Spatial awareness is the knowledge of how much space the body occupies and how to use the body in space. It is one of the perceptual motor skills that children develop to be able to interact with the environment by combining the use of the senses and motor skills. Visual, auditory, and tactile sensory abilities are combined with emerging motor skills to develop body awareness, spatial awareness, directional awareness, and temporal awareness.1
Children learn that they have their own personal space as well as the general space available around them and the restricted space in which they may move. They also learn their body can take on different shapes as it assumes different positions, can travel in different levels in relation to the ground, and can follow various pathways as it moves through space.2
What is Spatial Awareness?
Spatial awareness is a complex cognitive skill that requires an organization of the knowledge of objects in relation to oneself as well as in relation to each other. It also involves understanding the relationships of objects as they change position. Concepts such as distance, speed, and placement are developed as part of the overall perception of objects as children experience moving in space.
Initially, for a very young child, spatial awareness is based on location. As the child reaches for a toy, he learns how far to stretch the muscles in his arms to reach the object. Proprioception is developed as a child becomes aware of where his limbs are in space. As the child reaches for the object a second time, he begins to recognize how far he must stretch his arms to reach the distance of the toy. This learned knowledge is then applied to similar objects and situations.3
To accomplish the simple task of reaching for an object, many complex signals are sent from the nerve endings in the joints and muscles in the fingers, wrist, and arm that send signals to the brain. The brain responds with signals to the body prompting further coordination of the child’s visual perception, muscle control, and movement planning. As a child begins to crawl and move on his own, his vestibular coordination is also developed to help him keep his balance and remain upright.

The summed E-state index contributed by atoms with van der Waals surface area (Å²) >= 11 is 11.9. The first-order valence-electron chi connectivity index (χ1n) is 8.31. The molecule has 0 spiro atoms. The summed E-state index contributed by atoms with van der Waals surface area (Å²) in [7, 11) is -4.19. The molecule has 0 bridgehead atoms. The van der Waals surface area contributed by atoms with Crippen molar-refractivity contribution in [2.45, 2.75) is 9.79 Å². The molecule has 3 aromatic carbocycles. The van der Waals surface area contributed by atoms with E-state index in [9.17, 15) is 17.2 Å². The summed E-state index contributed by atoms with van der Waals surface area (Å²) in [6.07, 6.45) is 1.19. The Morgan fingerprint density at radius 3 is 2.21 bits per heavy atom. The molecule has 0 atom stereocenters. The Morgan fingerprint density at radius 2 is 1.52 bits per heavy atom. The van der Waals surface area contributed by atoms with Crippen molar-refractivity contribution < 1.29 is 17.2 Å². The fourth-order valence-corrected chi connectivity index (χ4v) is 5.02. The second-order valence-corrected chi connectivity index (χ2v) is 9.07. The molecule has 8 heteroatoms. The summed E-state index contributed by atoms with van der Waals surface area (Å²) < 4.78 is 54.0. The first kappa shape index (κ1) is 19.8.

As a child begins to walk, he begins to understand that from far away an object looks smaller, while from close up, the object looks larger. A favorite toddler activity of putting blocks in and out of a container develops spatial relationships, such as the concepts of in, out, full, and empty. These spatial concepts are developed over time as the child’s interactions with people and objects are expanded to include more situations.4 As people around the child reinforce spatial concepts with verbal cues, the child begins to understand relationships of locations, comparisons, distances, and directions, with terms, such as on, under, bigger, smaller, closer, farther, left, and right.
Most children develop spatial awareness naturally as they explore their world and engage in play. There are many reasons why children may have poor spatial awareness. Children with a physical or learning disability may shows signs of difficulty as well as children with autism or Asperger’s Syndrome.5 These children often have difficulties with visual perception. They may appear clumsy, bumping into things. Playing ball games may be difficult for children who have difficulty judging the speed and distance of an oncoming ball. They may have difficulty judging where to stand on the field or in relation to other players.
Poor spatial awareness can lead to difficulties in mathematics due to the abstract nature of the subject, particularly with the concepts of space, shapes, area, and volume. Writing may be difficult with knowing how much pressure to exert on the pencil to write legibly. Difficulty following positional instructions, such as left, right, over, or under, may be another indicator of poor spatial awareness.
Occupational therapists use many activities to assist in improving spatial awareness for children. Throwing beanbags into buckets and similar target games are excellent therapy for judging distance. Obstacle courses and jungle gyms help children learn how to position their bodies in relation to obstacles. Moving to music and dancing helps with speed and pacing. Putting jigsaw puzzles together and building models with building instructions both help with eye-hand coordination and understanding relationships.6
- 1. Frost, Joe L., Sue Wortham, and Stuart Reifel. Play and Child Development. Upper Saddle River, NJ: Prentice-Hall, Inc., 2001. p. 164.
- 2. Gallahue, David L. and Frances Cleland Donnelly. Developmental Physical Education for All Children, 4th ed. Champaign, IL: Human Kinetics. 2003. p. 115.
- 3. Eckersley, Sian. “Spatial Awareness.” Occupational Therapy for Children. < http://occupationaltherapyforchildren.over-blog.com/article-spatial-awareness-108726104.html > 13 Sep. 2016.
- 4. Miller, Susan A., Ellen Booth Church, and Carla Poole. “Ages & Stages: All About Body Awareness.” Scholastic. < http://www.scholastic.com/teachers/article/ages-stages-all-about-body-awareness > 13 Sep. 2016.
- 5. Morrisey, Beth. “Spatial Awareness in Young Children.” Kids’ Development. < http://www.kidsdevelopment.co.uk/spatialawarenessyoungchildren.html > 13 Sep. 2016.
- 6. Epstein, Varda. “Spatial Awareness Difficulties: Does Your Child Have A Problem?” Kars4Kids. < http://www.kars4kids.org/blog/spatial-awareness-difficulties-child-problem/ > 13 Sep. 2016.